Did you know that there are over 200 fatalities each year resulting from “Backovers”?
A Backover occurs when an unsuspecting driver of a vehicle accidentally runs over a pedestrian when the vehicle is driving in reverse. The majority of victims of Backover accidents are young or elderly. Unfortunately, even more tragic is that often the driver and victim are related.
NHTSA’s requirement for all new vehicles to contain backup cameras by 2018 is a step in the right direction. Common sense and using best practices while backing up, with or without a camera, will help prevent a tragedy from occurring. The overall goal is to eliminate the need to drive in reverse as much as possible. We at ivalueSafety.com have compiled a list of safety tips to avoid a Backover:
- Walk all the way around your parked vehicle to check for children and remove anything that could attract a child, like pets or toys under or behind your vehicle before getting in and starting the engine.
- Accompany young children when they get in and out of a vehicle.
- Firmly hold the hand of each child when walking near moving vehicles, in driveways, in parking lots or on sidewalks. Children are the most unpredictable pedestrians and aren’t always seen by drivers due to their short stature. A driver is more prone to see the adult holding the child’s hand.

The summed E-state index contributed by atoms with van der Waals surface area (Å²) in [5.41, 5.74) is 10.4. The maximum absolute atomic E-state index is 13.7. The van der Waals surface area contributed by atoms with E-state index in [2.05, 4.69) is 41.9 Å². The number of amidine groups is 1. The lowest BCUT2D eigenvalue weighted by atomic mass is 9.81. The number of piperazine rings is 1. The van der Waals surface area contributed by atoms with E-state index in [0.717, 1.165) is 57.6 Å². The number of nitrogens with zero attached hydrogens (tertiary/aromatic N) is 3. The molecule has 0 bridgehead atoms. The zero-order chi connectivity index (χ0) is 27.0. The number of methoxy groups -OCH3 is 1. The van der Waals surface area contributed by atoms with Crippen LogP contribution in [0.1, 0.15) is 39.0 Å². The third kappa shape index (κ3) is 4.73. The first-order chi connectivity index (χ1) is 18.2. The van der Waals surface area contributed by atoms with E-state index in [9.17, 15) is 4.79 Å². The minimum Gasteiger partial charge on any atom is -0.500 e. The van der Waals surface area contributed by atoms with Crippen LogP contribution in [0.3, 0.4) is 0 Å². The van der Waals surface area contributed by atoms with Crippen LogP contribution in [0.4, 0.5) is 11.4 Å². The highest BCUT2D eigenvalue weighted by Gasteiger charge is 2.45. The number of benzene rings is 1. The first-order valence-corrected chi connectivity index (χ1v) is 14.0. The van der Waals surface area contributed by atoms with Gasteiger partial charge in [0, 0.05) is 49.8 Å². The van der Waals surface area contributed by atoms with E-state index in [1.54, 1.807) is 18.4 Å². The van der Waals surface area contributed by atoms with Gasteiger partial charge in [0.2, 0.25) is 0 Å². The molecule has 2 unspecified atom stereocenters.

- Identify and use safe play areas away from parked or moving vehicles. Block driveways so cars cannot enter and exit. Designate a safe spot for children to wait, where a driver can see them, when nearby vehicles are about to move.
- Seek out the less desirable parking spaces that will inherently experience less pedestrian traffic.
- Minimize/eliminate the practice of baking up when parking in parking lots. Find empty back to back parking spaces, this will allow one to pull through to the parking space in the next row facing forward. This practice will eliminate the need of having to back out of the space when exiting.
- Back into a parking space when first arriving when back to back spaces aren’t available in a particular parking lot. Backing in when first arriving allows one to have the opportunity of viewing an empty parking space prior to backing in. Once again, this practice will eliminate the need of having to back out of the space when exiting later on when conditions might have changed i.e. an event or school ended.
- Utilize a spotter when backing up when either unsure of conditions, or there is a high volume of pedestrian or vehicular traffic in the area. Communicate signals before, turn off the radio and lower windows prior to backing up. Make sure that the spotter can be seen and heard at all times and is at a safe enough distance away from the backing up vehicle. Stop immediately when a spotter can neither be seen nor heard.
You can log onto Parents Central for additional backover and other vehicle safety tips.